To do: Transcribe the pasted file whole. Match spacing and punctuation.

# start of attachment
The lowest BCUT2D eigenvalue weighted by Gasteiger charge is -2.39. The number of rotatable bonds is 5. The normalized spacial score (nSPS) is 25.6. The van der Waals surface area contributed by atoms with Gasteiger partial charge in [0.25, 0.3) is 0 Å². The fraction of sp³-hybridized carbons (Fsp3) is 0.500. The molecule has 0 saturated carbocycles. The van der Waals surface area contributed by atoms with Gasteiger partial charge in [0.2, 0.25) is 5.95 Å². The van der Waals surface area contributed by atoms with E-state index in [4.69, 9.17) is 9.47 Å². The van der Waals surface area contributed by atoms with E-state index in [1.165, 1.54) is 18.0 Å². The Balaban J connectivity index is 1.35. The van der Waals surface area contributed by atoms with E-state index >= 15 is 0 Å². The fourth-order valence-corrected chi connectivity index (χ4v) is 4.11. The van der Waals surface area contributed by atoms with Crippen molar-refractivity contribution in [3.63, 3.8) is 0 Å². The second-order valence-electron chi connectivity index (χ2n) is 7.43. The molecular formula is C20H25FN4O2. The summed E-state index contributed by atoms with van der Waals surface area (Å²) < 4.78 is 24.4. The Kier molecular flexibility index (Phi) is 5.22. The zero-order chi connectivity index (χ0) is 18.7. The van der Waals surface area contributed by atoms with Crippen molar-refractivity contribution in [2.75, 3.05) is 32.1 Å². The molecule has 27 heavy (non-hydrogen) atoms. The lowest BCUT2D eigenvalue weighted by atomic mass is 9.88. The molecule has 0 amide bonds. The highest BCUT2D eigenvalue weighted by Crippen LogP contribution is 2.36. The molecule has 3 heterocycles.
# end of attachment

The lowest BCUT2D eigenvalue weighted by Gasteiger charge is -2.39. The number of rotatable bonds is 5. The normalized spacial score (nSPS) is 25.6. The van der Waals surface area contributed by atoms with Gasteiger partial charge in [0.25, 0.3) is 0 Å². The fraction of sp³-hybridized carbons (Fsp3) is 0.500. The molecule has 0 saturated carbocycles. The van der Waals surface area contributed by atoms with Gasteiger partial charge in [0.2, 0.25) is 5.95 Å². The van der Waals surface area contributed by atoms with E-state index in [4.69, 9.17) is 9.47 Å². The van der Waals surface area contributed by atoms with E-state index in [1.165, 1.54) is 18.0 Å². The Balaban J connectivity index is 1.35. The van der Waals surface area contributed by atoms with E-state index >= 15 is 0 Å². The fourth-order valence-corrected chi connectivity index (χ4v) is 4.11. The van der Waals surface area contributed by atoms with Crippen molar-refractivity contribution in [3.63, 3.8) is 0 Å². The second-order valence-electron chi connectivity index (χ2n) is 7.43. The molecular formula is C20H25FN4O2. The summed E-state index contributed by atoms with van der Waals surface area (Å²) < 4.78 is 24.4. The Kier molecular flexibility index (Phi) is 5.22. The zero-order chi connectivity index (χ0) is 18.7. The van der Waals surface area contributed by atoms with Crippen molar-refractivity contribution in [2.75, 3.05) is 32.1 Å². The molecule has 27 heavy (non-hydrogen) atoms. The lowest BCUT2D eigenvalue weighted by atomic mass is 9.88. The molecule has 0 amide bonds. The highest BCUT2D eigenvalue weighted by Crippen LogP contribution is 2.36. The molecule has 3 heterocycles.